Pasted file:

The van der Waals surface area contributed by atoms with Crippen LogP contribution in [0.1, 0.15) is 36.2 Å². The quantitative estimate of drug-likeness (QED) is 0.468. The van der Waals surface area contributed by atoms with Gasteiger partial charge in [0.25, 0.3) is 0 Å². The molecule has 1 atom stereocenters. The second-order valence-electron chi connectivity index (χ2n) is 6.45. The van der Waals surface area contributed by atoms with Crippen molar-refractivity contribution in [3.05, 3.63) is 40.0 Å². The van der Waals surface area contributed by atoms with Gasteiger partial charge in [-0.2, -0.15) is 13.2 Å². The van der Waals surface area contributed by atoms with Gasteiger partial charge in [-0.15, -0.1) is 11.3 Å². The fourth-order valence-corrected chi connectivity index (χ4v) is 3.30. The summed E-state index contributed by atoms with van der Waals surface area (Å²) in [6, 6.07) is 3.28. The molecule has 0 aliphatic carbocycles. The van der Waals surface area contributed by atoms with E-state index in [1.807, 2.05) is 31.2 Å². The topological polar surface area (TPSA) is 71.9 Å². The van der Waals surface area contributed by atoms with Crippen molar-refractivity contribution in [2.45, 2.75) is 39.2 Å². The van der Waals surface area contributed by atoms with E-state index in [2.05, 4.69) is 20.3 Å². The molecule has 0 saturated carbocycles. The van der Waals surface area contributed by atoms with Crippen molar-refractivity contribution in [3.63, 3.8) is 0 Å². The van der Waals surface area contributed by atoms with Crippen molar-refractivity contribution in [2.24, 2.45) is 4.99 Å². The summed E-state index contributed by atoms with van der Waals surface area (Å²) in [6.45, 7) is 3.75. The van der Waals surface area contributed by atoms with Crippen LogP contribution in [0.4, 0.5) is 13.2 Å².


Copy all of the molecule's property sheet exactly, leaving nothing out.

The van der Waals surface area contributed by atoms with Crippen LogP contribution in [0.1, 0.15) is 36.2 Å². The quantitative estimate of drug-likeness (QED) is 0.468. The van der Waals surface area contributed by atoms with Gasteiger partial charge in [0.25, 0.3) is 0 Å². The molecule has 1 atom stereocenters. The second-order valence-electron chi connectivity index (χ2n) is 6.45. The van der Waals surface area contributed by atoms with Crippen molar-refractivity contribution in [3.05, 3.63) is 40.0 Å². The van der Waals surface area contributed by atoms with Gasteiger partial charge in [-0.2, -0.15) is 13.2 Å². The van der Waals surface area contributed by atoms with Gasteiger partial charge in [-0.15, -0.1) is 11.3 Å². The fourth-order valence-corrected chi connectivity index (χ4v) is 3.30. The summed E-state index contributed by atoms with van der Waals surface area (Å²) in [6, 6.07) is 3.28. The molecule has 0 aliphatic carbocycles. The van der Waals surface area contributed by atoms with E-state index in [1.807, 2.05) is 31.2 Å². The topological polar surface area (TPSA) is 71.9 Å². The van der Waals surface area contributed by atoms with Crippen molar-refractivity contribution in [2.45, 2.75) is 39.2 Å². The van der Waals surface area contributed by atoms with E-state index in [2.05, 4.69) is 20.3 Å². The molecule has 0 saturated carbocycles. The van der Waals surface area contributed by atoms with Crippen molar-refractivity contribution in [3.63, 3.8) is 0 Å². The van der Waals surface area contributed by atoms with Crippen molar-refractivity contribution in [2.24, 2.45) is 4.99 Å². The summed E-state index contributed by atoms with van der Waals surface area (Å²) in [6.45, 7) is 3.75. The van der Waals surface area contributed by atoms with Crippen LogP contribution in [0.4, 0.5) is 13.2 Å².